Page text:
Kant’s claims about supersensible objects, and his account of the epistemic status of such claims, remain poorly understood, to the detriment of our understanding of Kant’s metaphysical and epistemological system. In the Critique of Practical Reason, and again in the Critique of Judgment, Kant claims that we have practical cognition (Erkenntnis) and knowledge (Wissen) of the moral law and of our supersensible freedom; that this cognition and knowledge cohere with, yet go beyond the limits of, our theoretical cognition; and that (...)
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  25. Realism and Anti-Realism in Kant's Second Critique.Patrick Kain - 2006 - Philosophy Compass 1 (5):449–465.
    This critical survey of recent work on Kant's doctrine of the fact of reason and his doctrine of the practical postulates (of freedom, God, and immortality) assesses the implications of these doctrines for the debate about realism and antirealism in Kant's moral philosophy. Section 1 briefly surveys some salient considerations from the first Critique and Groundwork. In section 2, I argue that recent work on the role, content, "factual" nature, and epistemic status of the fact of reason does not support (...)
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  26. Opus Postumum.Immanuel Kant - 1993 - Cambridge University Press.
    This volume is the first ever English translation of Kant's last major work, the so-called Opus Postumum, a work Kant himself described as his 'chef d'oeuvre' and as the keystone of his entire philosophical system. It occupied him for more than the last decade of his life. Begun with the intention of providing a 'transition from the metaphysical foundations of natural science to physics,' Kant's reflections take him far beyond the problem he initially set out to solve. In fact, he (...)
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  27. Critical Examination of Practical Reason.Immanuel Kant - unknown
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  28. Paradoxes of Autonomy.Thomas Khurana - 2013 - Symposium 17 (1):50-74.
    This paper revisits the concept of autonomy and tries to elucidate the fundamental insight that freedom and law cannot be understood through their opposition, but rather have to be conceived of as conditions of one another. The paper investigates the paradigmatic Kantian formulation of this insight and discusses the diagnosis that the Kantian idea might give rise to a paradox in which autonomy reverts to arbitrariness or heteronomy. The paper argues that the fatal version of the paradox can be defused (...)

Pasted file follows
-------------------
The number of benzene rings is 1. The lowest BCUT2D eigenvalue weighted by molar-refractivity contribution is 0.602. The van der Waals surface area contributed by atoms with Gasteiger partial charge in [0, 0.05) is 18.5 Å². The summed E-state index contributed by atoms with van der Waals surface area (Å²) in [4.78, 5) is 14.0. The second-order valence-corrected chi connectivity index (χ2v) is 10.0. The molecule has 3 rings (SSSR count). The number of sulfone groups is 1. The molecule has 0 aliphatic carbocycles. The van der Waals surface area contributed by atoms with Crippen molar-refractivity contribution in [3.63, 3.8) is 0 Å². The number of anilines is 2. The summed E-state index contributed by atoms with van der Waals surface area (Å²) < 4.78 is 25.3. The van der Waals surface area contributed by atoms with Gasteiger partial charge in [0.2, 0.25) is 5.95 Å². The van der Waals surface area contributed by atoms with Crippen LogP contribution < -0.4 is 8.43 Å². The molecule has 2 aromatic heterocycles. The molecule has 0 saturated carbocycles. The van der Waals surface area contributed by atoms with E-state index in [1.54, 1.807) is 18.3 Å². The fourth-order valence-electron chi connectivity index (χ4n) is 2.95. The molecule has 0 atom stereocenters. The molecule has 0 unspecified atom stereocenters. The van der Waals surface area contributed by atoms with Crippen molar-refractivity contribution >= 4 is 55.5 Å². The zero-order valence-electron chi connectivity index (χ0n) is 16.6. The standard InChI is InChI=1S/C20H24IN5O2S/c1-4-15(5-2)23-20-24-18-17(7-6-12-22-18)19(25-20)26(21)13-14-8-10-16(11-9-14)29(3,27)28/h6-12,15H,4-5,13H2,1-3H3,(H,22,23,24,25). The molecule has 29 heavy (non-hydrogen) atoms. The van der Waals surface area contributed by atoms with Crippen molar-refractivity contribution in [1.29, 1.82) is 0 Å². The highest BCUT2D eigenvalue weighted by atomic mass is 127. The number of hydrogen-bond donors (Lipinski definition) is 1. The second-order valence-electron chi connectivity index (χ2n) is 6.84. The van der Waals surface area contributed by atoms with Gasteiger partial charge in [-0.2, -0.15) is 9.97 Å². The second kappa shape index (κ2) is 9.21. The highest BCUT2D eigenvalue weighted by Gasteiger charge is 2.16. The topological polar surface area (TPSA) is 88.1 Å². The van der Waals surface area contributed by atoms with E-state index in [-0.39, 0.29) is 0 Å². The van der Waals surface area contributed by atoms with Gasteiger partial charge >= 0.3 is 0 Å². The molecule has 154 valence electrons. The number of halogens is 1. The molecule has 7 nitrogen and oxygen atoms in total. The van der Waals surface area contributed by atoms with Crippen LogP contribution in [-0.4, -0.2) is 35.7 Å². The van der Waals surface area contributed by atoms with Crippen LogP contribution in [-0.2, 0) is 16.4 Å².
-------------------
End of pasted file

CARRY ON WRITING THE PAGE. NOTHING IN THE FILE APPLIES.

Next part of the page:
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  29. Paradoxes of Autonomy: On the Dialectics of Freedom and Normativity.Thomas Khurana - 2013 - Symposium 17 (1):50-74.
    This paper revisits the concept of autonomy and tries to elucidate the fundamental insight that freedom and law cannot be understood through their opposition, but rather have to be conceived of as conditions of one another. The paper investigates the paradigmatic Kantian formulation of this insight and discusses the diagnosis that the Kantian idea might give rise to a paradox in which autonomy reverts to arbitrariness or heteronomy. The paper argues that the fatal version of the paradox can be defused (...)
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  30. Fortschritt und Vernunft: Zur Geschichtsphilosophie Kants.Pauline Kleingeld - 1995 - Königshausen und Neumann.
    The goal of this study is to reconstruct and evaluate the systematic role of Kant's views on history within his ‛critical' philosophy. Kant's philosophy of history has been neglected in the literature, largely due to the widespread though mistaken perception that it is at odds with central assumptions of Kant’s ‘critical’ thought. I discuss Kant's most important texts on history and examine the relationship between Kant's view of history and the central tenets of his Critiques (in particular, Kant's conception of (...)
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  31. Kant's Critique of Instrumental Reason.Markus Kohl - forthcoming - Pacific Philosophical Quarterly.
    Many commentators hold that in addition to the categorical imperative of morality, Kant also posits an objective law of non-moral practical rationality, 'the' Hypothetical Imperative. On this view, the appeal to the Hypothetical Imperative increases the dialectical options that Kantians have vis-a-vis Humean skepticism about the authority of reason, and it allows for a systematic explanation of the possibility of non-moral weakness of will. I argue that despite its appeal, this interpretation cannot be sustained: for Kant the only objective, universally (...)
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  32. Kant's Standpoint Distinction.Markus Kohl - forthcoming - Kantian Review.